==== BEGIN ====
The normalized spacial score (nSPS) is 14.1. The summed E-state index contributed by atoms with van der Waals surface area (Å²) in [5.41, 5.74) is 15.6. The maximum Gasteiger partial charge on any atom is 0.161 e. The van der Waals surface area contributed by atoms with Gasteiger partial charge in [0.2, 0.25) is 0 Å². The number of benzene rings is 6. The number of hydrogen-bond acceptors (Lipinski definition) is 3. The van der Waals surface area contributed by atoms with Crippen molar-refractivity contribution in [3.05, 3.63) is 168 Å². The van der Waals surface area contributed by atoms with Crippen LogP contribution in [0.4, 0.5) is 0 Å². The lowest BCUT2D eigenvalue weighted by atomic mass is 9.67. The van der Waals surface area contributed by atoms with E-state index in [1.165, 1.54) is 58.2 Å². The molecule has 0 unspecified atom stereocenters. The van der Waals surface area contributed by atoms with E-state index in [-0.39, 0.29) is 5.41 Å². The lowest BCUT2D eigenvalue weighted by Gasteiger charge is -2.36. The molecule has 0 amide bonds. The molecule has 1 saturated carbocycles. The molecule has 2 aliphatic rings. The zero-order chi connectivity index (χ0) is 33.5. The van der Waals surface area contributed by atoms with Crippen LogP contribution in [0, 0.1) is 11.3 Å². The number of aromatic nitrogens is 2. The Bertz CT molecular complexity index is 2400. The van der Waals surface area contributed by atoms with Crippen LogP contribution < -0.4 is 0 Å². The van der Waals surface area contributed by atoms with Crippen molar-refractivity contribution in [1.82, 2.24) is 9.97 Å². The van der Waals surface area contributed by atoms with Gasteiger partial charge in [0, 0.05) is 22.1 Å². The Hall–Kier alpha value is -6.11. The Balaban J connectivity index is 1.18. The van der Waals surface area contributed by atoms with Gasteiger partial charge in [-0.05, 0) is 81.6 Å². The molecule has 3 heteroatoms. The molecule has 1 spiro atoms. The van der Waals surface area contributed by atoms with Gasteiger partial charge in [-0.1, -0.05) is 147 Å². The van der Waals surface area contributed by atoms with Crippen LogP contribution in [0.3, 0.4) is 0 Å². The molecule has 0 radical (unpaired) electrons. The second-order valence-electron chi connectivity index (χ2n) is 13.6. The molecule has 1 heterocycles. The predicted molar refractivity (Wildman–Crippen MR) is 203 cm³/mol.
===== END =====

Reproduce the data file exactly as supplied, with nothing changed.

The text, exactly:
The normalized spacial score (nSPS) is 14.1. The summed E-state index contributed by atoms with van der Waals surface area (Å²) in [5.41, 5.74) is 15.6. The maximum Gasteiger partial charge on any atom is 0.161 e. The van der Waals surface area contributed by atoms with Gasteiger partial charge in [0.2, 0.25) is 0 Å². The number of benzene rings is 6. The number of hydrogen-bond acceptors (Lipinski definition) is 3. The van der Waals surface area contributed by atoms with Crippen molar-refractivity contribution in [3.05, 3.63) is 168 Å². The van der Waals surface area contributed by atoms with Crippen LogP contribution in [0.4, 0.5) is 0 Å². The lowest BCUT2D eigenvalue weighted by atomic mass is 9.67. The van der Waals surface area contributed by atoms with E-state index in [1.165, 1.54) is 58.2 Å². The molecule has 0 unspecified atom stereocenters. The van der Waals surface area contributed by atoms with E-state index in [-0.39, 0.29) is 5.41 Å². The lowest BCUT2D eigenvalue weighted by Gasteiger charge is -2.36. The molecule has 0 amide bonds. The molecule has 1 saturated carbocycles. The molecule has 2 aliphatic rings. The zero-order chi connectivity index (χ0) is 33.5. The van der Waals surface area contributed by atoms with Crippen LogP contribution in [0, 0.1) is 11.3 Å². The number of aromatic nitrogens is 2. The Bertz CT molecular complexity index is 2400. The van der Waals surface area contributed by atoms with Crippen LogP contribution < -0.4 is 0 Å². The van der Waals surface area contributed by atoms with Crippen molar-refractivity contribution in [1.82, 2.24) is 9.97 Å². The van der Waals surface area contributed by atoms with Gasteiger partial charge in [0, 0.05) is 22.1 Å². The Hall–Kier alpha value is -6.11. The Balaban J connectivity index is 1.18. The van der Waals surface area contributed by atoms with Gasteiger partial charge in [-0.05, 0) is 81.6 Å². The molecule has 3 heteroatoms. The molecule has 1 spiro atoms. The van der Waals surface area contributed by atoms with Gasteiger partial charge in [-0.1, -0.05) is 147 Å². The van der Waals surface area contributed by atoms with Crippen LogP contribution in [0.3, 0.4) is 0 Å². The molecule has 0 radical (unpaired) electrons. The second-order valence-electron chi connectivity index (χ2n) is 13.6. The molecule has 1 heterocycles. The predicted molar refractivity (Wildman–Crippen MR) is 203 cm³/mol.